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Executed Kiwis remembered after 70 years

Published: 5:27AM Thursday June 14, 2012 Source: Fairfax

  • John Jones. (Source: Fairfax)
    John Jones. - Source: Fairfax

A group of 22 unarmed men who were beheaded by the Japanese 70 years ago will finally be honoured with a monument in their homeland on Waterloo Quay, Wellington.

In the middle of next year, New Zealand Post will begin erecting a wall dedicated to the memory of the 17 Post and Telegraph (P&T) and unarmed soldier coast watchers who were executed on October 15, 1942, on Betio in Tarawa, now the capital atoll of Kiribati. Most were New Zealanders.

The last coast watcher, John Jones, 91, placed the first wreath laid for his friends on Anzac Day, saying he had always been upset that the men were never really honoured here.

"But I am trying to keep remembering it, the executions, and bringing their names in front of the public. Each year I get so sad over the whole damn thing."

Among those reading Jones' story was NZ Post chief executive Brian Roche, who then met Jones to discuss the creation of a durable and respectful memorial marking what he said was one of the untold Pacific stories.

"They were our employees who volunteered for service. A number of them did not come back. It seems appropriate we recognise their contribution. I feel strongly and so does the board. We want to thank people for a great service."

The DNA of the P&T was part of NZ Post, Roche said.

"The future is important but you do need to be respectful of the past, they gave their lives."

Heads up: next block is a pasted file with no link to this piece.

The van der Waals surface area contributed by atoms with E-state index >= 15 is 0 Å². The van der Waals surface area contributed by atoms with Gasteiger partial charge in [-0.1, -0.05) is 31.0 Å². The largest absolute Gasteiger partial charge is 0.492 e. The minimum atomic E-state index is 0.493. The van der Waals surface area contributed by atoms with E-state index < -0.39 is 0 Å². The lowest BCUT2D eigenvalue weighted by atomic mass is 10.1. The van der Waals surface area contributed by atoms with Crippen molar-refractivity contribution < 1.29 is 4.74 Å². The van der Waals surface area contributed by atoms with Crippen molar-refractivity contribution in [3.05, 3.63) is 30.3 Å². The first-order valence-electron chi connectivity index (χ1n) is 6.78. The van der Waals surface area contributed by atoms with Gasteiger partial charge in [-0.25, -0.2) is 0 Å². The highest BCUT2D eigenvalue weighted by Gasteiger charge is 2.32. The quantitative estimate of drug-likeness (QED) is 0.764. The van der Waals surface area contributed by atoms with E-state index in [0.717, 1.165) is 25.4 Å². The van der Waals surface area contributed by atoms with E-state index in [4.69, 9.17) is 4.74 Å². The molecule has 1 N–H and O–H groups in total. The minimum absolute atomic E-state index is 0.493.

Among the dead were seven P&T radio operators who had trained at Courtenay Place. In their day, they were at the forefront of technology, he said.

Together with 10 unarmed soldiers, they were stationed in the Gilbert and Ellice Islands charged with watching out for German raiding ships.

After Japan attacked Pearl Harbour, New Zealand left the men in the face of the advancing Japanese.

Jones, who was on the northernmost atoll, was captured the day after Pearl Harbour and spent the war in a Japanese prisoner-of-war camp.

It was not until after the war that he learned of the fate of three of his closest friends, none of whose bodies were found.

Japanese marines eventually took the 17 New Zealanders to Betio and, for reasons not explained, executed them along with five elderly civilians, including a New Zealander.

After the war the United States erected a memorial to the dead New Zealanders and two years ago it was replaced with a large stainless steel monument paid for by Australia to honour two Australians among the civilians.

Jones was delighted NZ Post was erecting the memorial.

"I am very pleased after all these years that the young people of New Zealand, who haven't any idea of what went on, will be reminded of the coast watchers.

"It was heartbreaking that they died in such a manner. It was so grotesque as far as I am concerned."